Adenosine deaminase (ADA deficiency) is an inherited disorder that damages the immune system and causes severe combined immunodeficiency (SCID). Children with SCID lack virtually all immune protection from bacteria, viruses, and fungi. They are prone to repeated and persistent infections that can be very serious or life-threatening. These infections are often caused by “opportunistic” organisms that ordinarily do not cause illness in people with a normal immune system. Infants with SCID typically suffer from pneumonia, chronic diarrhea and widespread skin rashes. They also grow much more slowly than healthy children. Some of these children also have neurological problems, including developmental delays, movement disorders and hearing loss. If not treated in a way that restores immune function, children with SCID usually live only a year or two.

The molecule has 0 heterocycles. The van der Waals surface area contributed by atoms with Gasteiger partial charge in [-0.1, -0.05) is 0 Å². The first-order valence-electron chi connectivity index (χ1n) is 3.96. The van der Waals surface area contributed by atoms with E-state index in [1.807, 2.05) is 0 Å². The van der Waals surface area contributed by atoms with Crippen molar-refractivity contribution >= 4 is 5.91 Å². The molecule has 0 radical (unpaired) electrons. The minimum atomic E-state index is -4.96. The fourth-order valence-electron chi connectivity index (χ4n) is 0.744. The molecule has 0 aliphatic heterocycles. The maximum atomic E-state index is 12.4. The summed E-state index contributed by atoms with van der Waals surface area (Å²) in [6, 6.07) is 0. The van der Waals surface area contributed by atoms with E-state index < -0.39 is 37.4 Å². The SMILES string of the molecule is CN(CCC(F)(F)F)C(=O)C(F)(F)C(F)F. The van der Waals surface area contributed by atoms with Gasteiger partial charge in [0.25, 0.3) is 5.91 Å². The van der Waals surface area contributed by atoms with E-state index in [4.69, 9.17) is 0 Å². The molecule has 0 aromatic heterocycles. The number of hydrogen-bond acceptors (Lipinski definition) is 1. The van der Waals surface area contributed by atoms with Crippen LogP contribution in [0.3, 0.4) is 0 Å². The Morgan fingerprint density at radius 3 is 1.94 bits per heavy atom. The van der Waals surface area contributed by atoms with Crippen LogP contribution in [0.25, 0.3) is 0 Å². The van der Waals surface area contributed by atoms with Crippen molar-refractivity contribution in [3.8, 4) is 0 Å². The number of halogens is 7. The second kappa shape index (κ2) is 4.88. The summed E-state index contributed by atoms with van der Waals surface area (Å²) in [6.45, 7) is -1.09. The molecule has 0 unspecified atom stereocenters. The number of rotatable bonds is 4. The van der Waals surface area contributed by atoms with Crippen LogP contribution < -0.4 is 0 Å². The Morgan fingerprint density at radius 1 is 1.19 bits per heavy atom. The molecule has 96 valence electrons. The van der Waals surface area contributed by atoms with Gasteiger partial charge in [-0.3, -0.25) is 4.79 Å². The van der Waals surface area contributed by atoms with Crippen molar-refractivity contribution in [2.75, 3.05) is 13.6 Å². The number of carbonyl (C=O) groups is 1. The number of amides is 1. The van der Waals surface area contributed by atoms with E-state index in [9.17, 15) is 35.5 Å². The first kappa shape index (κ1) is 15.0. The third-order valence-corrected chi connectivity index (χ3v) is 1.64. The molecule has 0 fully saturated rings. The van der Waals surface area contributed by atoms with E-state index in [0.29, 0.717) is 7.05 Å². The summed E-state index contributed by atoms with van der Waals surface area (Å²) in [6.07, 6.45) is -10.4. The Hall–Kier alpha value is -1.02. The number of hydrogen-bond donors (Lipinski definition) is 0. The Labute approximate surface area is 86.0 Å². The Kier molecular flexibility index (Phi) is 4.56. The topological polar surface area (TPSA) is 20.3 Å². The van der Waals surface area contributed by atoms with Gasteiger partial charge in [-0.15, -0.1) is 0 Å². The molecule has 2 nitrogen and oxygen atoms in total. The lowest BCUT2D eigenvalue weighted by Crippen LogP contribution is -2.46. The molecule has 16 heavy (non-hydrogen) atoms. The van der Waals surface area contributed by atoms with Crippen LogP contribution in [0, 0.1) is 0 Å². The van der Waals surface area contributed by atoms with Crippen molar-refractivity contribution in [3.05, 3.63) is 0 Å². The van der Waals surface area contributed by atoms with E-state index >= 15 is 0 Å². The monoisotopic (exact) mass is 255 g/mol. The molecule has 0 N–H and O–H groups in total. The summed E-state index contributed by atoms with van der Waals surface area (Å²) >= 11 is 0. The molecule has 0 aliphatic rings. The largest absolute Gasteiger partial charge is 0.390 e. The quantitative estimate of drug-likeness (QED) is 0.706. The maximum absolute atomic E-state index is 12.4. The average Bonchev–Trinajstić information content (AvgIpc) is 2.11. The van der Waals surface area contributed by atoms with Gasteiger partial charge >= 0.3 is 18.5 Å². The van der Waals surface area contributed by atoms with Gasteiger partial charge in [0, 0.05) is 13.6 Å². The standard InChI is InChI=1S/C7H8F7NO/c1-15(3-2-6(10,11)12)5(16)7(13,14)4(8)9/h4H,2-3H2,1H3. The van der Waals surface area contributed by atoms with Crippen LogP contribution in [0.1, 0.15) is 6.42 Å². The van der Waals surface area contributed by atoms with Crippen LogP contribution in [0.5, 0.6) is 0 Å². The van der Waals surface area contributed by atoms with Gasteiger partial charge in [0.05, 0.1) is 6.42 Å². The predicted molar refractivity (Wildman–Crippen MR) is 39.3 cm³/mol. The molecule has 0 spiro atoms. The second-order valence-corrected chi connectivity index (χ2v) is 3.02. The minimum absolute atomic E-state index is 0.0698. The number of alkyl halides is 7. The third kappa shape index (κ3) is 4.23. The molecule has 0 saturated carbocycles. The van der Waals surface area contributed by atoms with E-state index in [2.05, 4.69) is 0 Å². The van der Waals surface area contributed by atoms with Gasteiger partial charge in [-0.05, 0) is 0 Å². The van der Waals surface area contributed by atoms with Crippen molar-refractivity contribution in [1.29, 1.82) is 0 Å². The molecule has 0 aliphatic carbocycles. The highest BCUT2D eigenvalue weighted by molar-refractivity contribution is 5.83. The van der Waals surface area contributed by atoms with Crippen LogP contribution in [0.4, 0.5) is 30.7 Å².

Most individuals with ADA deficiency are diagnosed with SCID in the first 6 months of life. In about 10 percent to 15 percent of cases, onset of immune deficiency is delayed to between 6 and 24 months of age (delayed onset) or even until adulthood (late onset). Immune deficiency in these later-onset cases tends to be less severe, primarily resulting in recurrent upper respiratory and ear infections. Over time, affected individuals may develop chronic lung damage, allergies and other health problems